Weekly Guide to Pregnancy: Week 36
How big is my baby?
Fetal size: crown-rump 34 cm (13.5 inches), crown-toe 46cm (20.7 inches). Fetal weight: 2.75 kilos (6 pounds).
How is the baby lying?
From about 24 weeks it is possible for your health care professional to determine what position your baby is in. This may change quite a few times as the baby grows, until some time between 32-36 weeks, when the baby runs out of room. A baby usually lies in the cephalic position, that is head down and legs curled up towards your ribs. This is an ideal position, as a baby's head is larger than the rest of its body, so if the head fits through your pelvis then the rest of the body will have no trouble.
On less frequent occasions the baby can be in a breech position, where its head is under your ribs and the feet are pointing towards your pelvis. If the baby is in the breech position during birth, this can present health care professionals with a problem. Your health care professional will discuss your care if your baby is in a breech position. Another rare position is transverse, where the baby lies across your body. This is more common in women that have had at least one child and there is a more room for the baby to move. The baby usually turns before labour commences.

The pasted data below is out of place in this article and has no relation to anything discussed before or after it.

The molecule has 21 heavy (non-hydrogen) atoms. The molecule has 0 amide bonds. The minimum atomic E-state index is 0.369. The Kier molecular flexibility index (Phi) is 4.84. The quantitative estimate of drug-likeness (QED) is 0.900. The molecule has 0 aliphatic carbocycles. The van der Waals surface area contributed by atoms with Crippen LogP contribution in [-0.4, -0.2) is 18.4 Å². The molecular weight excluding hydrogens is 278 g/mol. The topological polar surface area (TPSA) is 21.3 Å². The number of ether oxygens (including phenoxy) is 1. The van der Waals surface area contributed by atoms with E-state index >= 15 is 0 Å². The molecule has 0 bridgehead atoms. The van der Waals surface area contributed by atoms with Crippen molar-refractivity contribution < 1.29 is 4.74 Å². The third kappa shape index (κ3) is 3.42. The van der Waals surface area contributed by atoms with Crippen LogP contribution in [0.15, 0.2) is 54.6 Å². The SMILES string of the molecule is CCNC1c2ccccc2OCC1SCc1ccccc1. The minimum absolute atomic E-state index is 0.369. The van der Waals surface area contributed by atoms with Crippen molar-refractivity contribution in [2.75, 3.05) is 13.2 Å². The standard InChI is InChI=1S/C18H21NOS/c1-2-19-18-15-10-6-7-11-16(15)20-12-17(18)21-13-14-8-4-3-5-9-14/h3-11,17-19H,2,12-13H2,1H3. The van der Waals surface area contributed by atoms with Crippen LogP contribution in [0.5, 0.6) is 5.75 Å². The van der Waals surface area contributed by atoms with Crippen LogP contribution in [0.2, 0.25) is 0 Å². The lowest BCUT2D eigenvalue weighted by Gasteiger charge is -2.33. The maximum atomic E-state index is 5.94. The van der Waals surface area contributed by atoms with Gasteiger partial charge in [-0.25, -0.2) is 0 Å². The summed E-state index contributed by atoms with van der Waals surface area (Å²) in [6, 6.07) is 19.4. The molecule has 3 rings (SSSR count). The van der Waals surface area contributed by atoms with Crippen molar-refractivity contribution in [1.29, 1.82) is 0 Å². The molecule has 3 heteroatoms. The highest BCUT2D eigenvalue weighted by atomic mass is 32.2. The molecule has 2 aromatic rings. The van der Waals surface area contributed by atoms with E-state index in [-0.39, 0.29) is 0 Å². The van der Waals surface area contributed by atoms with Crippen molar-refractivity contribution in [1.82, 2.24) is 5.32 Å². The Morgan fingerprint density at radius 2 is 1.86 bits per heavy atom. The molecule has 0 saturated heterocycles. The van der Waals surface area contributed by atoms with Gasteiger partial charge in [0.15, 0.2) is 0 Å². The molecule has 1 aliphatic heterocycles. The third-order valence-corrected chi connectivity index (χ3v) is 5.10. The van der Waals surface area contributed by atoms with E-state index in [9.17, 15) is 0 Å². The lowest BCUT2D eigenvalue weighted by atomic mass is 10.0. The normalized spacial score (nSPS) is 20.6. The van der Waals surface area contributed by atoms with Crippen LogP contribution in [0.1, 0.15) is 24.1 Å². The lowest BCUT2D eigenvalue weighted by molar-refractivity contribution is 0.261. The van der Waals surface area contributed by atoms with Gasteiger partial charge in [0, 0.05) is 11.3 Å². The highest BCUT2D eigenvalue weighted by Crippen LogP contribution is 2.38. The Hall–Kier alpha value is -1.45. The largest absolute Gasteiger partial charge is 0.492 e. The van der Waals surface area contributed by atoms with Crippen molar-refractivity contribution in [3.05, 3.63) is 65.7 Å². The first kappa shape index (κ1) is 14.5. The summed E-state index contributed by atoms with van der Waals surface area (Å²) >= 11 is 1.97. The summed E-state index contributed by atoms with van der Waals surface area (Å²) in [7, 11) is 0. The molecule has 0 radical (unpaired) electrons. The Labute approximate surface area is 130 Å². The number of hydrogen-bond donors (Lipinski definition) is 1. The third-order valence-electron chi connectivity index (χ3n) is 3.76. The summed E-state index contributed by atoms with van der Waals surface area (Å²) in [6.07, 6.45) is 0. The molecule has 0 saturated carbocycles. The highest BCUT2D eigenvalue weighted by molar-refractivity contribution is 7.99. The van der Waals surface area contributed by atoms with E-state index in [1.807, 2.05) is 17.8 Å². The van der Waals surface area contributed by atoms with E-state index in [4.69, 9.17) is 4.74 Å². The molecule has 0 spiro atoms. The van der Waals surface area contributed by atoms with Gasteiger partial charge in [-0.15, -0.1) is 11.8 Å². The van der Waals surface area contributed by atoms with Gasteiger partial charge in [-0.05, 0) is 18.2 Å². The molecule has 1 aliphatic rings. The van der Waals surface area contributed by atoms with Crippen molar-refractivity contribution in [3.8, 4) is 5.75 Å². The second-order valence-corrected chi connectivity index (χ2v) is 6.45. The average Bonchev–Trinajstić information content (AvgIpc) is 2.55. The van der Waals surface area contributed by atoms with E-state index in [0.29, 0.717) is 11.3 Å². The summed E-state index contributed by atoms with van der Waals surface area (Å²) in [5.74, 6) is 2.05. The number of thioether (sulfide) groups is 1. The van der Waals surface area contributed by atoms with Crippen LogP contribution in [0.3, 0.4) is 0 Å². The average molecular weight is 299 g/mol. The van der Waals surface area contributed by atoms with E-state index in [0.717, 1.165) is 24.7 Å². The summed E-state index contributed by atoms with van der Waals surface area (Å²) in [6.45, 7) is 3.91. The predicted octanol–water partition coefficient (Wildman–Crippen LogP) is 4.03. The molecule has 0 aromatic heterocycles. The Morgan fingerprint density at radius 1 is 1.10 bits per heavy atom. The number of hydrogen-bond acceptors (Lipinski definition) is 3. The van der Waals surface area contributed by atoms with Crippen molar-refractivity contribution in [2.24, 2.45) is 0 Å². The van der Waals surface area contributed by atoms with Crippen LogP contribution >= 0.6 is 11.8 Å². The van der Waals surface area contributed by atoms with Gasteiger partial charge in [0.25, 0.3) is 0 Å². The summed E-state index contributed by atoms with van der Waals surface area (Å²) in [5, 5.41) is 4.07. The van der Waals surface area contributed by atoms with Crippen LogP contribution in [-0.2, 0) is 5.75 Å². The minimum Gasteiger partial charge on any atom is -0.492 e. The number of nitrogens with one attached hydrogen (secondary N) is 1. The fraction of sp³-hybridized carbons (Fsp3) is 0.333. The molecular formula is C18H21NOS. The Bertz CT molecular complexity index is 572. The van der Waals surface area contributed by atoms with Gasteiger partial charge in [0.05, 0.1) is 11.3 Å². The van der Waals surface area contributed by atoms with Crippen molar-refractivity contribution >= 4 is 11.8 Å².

This is when the baby's head has entered the pelvis. It usually occurs at around week 36 for a first time mother, and later if you have already had a child. You may notice a change in your abdomen, in that the baby does not sit as high under your ribs, or that your belly is protruding a little further. This may happen gradually or quickly. Some women are unaware of any changes, but will be informed by their health care professional. It is a good indication that everything is going to plan and that your pelvis is a good size for the baby.
This is usually a written plan of the way that you would like your labour and birth to be managed. It can be developed in consultation with your partner and/or health care professional. It is recommended that at the very least, you discuss all aspects of your care prior to the onset of established labour, as once labour establishes you may not be able to think clearly or have the time to discuss important issues. A birth plan is used as a guide only. You can never be too sure of what is going to happen during childbirth and is important to remain flexible. Take a look at the Essential Baby Birth Plan information to get some ideas.
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